Real change will require intensive staff retraining and the willingness to reassign, rather than reward, problem guards.

The overwhelming majority of young people entrusted to DYS custody will be released into our communities. We have a right to insist that the experience DYS provides ensures that they emerge rehabilitated and equipped to succeed as productive and healthy Coloradans.

It is not the enormity of our problems but the lack of forthright commitment to solutions that stands in the way of substantive improvement.

The first step is to acknowledge the mistakes of the past. DYS must be willing to examine its practices, behavior patterns and values, and ask if they are consistent with the principles it agreed to and the changes it promised during the 2017 legislative session. If they are not, DYS must show the courage and willpower to replace them with approaches that promise the youths will emerge from its facilities better, not worse; whole, not broken. We stand ready to work with DYS to that end.


From the BOUND AND BROKEN report presented by THE COLORADO CHILD SAFETY COALITION in March of 2017:

Young people incarcerated in Colorado are in crisis. Violence in Colorado’s Division of Youth Corrections (DYC) facilities has risen dramatically in recent years, leaving youth and staff feeling unsafe and afraid. Colorado’s youth correctional facilities have higher rates of fights and assaults than other states, and youth and staff are commonly injured during these incidents. In this chaotic and violent environment, children cannot thrive.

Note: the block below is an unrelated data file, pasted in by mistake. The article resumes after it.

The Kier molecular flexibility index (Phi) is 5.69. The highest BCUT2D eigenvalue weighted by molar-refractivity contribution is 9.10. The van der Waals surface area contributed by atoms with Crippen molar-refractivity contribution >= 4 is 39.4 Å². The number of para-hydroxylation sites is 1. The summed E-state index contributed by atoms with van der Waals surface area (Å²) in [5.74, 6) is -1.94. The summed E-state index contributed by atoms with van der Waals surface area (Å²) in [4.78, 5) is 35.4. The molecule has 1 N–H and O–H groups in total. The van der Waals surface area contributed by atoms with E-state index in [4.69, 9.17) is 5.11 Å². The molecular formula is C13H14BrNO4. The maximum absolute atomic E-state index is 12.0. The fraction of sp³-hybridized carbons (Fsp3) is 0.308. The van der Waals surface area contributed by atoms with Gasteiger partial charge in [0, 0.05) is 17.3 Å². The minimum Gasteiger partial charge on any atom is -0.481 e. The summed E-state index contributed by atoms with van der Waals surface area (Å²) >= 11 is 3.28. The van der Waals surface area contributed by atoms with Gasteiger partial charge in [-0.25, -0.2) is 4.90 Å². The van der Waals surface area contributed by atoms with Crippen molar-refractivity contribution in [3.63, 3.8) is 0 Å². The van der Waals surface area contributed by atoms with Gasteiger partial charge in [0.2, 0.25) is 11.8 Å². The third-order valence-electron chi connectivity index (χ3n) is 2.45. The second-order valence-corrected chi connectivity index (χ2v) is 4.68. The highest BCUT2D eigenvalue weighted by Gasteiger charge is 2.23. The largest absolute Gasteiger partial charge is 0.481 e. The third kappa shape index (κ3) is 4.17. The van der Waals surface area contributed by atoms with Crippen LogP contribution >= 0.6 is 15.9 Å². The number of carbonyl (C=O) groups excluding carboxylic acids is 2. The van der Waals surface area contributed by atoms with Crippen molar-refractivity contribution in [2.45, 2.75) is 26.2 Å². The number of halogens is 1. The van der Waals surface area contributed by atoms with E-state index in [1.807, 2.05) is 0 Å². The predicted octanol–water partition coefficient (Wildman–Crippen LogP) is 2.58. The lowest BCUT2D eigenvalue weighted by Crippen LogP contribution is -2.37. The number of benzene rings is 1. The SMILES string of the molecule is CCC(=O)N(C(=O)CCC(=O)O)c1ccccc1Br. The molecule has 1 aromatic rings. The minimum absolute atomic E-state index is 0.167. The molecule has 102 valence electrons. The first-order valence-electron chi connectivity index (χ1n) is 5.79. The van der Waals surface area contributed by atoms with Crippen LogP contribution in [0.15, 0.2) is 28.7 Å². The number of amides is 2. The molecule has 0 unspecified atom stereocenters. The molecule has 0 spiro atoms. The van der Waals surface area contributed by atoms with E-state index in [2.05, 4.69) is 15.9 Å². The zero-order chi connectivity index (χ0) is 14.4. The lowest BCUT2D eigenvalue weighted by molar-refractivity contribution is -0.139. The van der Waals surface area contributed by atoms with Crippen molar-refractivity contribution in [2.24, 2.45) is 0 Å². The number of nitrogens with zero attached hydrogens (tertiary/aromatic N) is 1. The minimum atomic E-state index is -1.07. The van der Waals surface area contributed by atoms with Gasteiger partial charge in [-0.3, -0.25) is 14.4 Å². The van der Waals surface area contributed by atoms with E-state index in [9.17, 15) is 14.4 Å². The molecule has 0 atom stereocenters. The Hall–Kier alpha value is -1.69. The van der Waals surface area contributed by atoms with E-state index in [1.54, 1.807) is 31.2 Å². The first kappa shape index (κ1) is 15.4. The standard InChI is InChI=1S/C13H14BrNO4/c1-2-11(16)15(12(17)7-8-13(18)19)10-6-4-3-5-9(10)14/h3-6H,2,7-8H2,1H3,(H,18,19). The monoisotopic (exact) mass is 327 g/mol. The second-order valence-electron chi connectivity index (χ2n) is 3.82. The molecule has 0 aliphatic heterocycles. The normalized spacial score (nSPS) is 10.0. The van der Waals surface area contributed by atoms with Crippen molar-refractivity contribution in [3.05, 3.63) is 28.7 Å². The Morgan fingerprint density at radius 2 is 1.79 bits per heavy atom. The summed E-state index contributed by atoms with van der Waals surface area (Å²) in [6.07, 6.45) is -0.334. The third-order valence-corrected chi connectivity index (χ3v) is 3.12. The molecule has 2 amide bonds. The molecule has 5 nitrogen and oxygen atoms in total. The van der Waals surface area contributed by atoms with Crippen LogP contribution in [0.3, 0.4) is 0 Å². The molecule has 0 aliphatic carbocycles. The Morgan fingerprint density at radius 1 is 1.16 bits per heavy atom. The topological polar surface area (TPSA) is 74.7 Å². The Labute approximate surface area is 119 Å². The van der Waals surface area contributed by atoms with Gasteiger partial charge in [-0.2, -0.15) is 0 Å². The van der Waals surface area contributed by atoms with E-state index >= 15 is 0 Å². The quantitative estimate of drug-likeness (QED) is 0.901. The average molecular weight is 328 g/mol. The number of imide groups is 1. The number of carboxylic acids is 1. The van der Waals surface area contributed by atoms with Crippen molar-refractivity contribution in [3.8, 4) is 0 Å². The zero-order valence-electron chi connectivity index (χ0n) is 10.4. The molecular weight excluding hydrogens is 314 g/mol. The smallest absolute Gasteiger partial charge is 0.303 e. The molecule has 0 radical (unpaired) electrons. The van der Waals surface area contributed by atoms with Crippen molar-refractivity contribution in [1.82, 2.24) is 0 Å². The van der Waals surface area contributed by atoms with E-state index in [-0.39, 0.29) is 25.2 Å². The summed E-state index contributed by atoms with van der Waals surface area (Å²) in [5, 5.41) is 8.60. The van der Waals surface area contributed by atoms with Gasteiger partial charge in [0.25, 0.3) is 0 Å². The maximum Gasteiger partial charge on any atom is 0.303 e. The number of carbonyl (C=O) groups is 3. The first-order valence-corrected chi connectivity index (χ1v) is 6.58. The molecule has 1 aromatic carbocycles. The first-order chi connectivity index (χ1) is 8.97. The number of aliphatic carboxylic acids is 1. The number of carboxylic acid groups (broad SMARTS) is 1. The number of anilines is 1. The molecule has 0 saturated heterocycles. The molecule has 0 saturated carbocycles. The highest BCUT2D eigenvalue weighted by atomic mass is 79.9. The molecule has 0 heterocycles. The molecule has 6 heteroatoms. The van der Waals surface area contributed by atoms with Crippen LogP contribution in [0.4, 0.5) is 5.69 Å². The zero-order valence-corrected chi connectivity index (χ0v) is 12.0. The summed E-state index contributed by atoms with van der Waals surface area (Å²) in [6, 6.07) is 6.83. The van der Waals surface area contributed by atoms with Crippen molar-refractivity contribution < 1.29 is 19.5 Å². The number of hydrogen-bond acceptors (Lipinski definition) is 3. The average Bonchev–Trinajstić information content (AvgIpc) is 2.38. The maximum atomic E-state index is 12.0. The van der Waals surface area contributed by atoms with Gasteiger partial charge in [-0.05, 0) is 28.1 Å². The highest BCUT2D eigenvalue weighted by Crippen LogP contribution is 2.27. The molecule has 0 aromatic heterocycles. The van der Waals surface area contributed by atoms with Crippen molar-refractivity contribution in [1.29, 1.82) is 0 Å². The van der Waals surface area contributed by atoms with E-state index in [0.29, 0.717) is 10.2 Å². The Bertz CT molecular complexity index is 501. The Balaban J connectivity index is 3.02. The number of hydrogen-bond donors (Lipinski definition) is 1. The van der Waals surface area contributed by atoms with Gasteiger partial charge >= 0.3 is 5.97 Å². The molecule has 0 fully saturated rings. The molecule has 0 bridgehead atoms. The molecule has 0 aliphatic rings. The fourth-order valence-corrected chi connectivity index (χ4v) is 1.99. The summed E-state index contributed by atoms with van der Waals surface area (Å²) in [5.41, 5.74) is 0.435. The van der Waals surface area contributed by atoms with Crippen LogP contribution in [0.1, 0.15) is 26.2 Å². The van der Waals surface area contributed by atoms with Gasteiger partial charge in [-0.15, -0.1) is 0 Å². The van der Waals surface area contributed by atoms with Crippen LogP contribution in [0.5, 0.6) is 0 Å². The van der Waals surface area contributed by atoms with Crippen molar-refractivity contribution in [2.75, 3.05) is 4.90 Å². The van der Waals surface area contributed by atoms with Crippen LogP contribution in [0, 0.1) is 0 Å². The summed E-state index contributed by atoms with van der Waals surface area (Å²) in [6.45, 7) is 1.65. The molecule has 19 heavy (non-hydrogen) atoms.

42% increase in fights and assaults in DYC facilities, 2013-2016

108% increase in critical incidents in DYC facilities, 2013-2016

3611 times DYC staff physically restrained kids, Jan 2016-2017

2240 times DYC staff placed youth in solitary confinement, Jan 2016-17

I knew things were going from bad to worse at the detention center in Colorado Springs when the school district I had worked for bailed out of the contract for providing school for the “inmates” there in 2014, citing teacher safety concerns and other issues. But I didn’t know anything about The Wrap.


“I can’t breathe, I can’t breathe.” 

The WRAP physical restraint device is used in at least nine of the twelve secure DYC facilities. The device is a full body restraint akin to a straitjacket. To place a young person in the WRAP, DYC staff put the youth in handcuffs, bind the youth’s legs together, and then wrap the youth in the full body restraint. A strap placed between the chest and legs forces the youth into a seated position. DYC facilities sometimes apply a “spit mask,” a cloth that covers the child’s head and face, and a helmet while the child is in the WRAP restraint. DYC reports that during the thirteen month period from January 2016 through January 2017, DYC staff have placed a young person in the WRAP at least 253 times.